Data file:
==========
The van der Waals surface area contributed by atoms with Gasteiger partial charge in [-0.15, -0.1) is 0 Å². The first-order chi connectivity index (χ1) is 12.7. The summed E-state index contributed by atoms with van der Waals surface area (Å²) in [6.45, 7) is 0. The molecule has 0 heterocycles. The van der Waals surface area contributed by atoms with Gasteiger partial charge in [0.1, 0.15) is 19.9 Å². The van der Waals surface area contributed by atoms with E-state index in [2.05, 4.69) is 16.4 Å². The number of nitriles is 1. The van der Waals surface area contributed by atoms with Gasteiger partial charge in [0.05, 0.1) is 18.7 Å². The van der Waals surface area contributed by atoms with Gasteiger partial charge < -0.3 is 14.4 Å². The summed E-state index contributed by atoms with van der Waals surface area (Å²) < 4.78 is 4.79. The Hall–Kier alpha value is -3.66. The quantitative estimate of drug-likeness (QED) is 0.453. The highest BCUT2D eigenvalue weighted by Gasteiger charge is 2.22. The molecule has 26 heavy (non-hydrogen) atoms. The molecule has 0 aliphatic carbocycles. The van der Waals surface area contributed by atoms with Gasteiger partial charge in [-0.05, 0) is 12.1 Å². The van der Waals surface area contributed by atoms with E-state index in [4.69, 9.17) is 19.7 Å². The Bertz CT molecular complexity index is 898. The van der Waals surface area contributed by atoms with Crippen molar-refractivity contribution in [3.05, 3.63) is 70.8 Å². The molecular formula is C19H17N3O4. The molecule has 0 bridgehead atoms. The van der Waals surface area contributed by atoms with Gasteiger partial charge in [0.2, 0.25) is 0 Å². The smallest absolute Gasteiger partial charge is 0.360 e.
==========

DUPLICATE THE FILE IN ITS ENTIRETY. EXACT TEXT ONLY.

The van der Waals surface area contributed by atoms with Gasteiger partial charge in [-0.15, -0.1) is 0 Å². The first-order chi connectivity index (χ1) is 12.7. The summed E-state index contributed by atoms with van der Waals surface area (Å²) in [6.45, 7) is 0. The molecule has 0 heterocycles. The van der Waals surface area contributed by atoms with Gasteiger partial charge in [0.1, 0.15) is 19.9 Å². The van der Waals surface area contributed by atoms with E-state index in [2.05, 4.69) is 16.4 Å². The number of nitriles is 1. The van der Waals surface area contributed by atoms with Gasteiger partial charge in [0.05, 0.1) is 18.7 Å². The van der Waals surface area contributed by atoms with Gasteiger partial charge < -0.3 is 14.4 Å². The summed E-state index contributed by atoms with van der Waals surface area (Å²) < 4.78 is 4.79. The Hall–Kier alpha value is -3.66. The quantitative estimate of drug-likeness (QED) is 0.453. The highest BCUT2D eigenvalue weighted by Gasteiger charge is 2.22. The molecule has 26 heavy (non-hydrogen) atoms. The molecule has 0 aliphatic carbocycles. The van der Waals surface area contributed by atoms with Gasteiger partial charge in [-0.05, 0) is 12.1 Å². The van der Waals surface area contributed by atoms with E-state index in [4.69, 9.17) is 19.7 Å². The Bertz CT molecular complexity index is 898. The van der Waals surface area contributed by atoms with Crippen molar-refractivity contribution in [3.05, 3.63) is 70.8 Å². The molecular formula is C19H17N3O4. The molecule has 0 bridgehead atoms. The van der Waals surface area contributed by atoms with Gasteiger partial charge in [0.2, 0.25) is 0 Å². The smallest absolute Gasteiger partial charge is 0.360 e.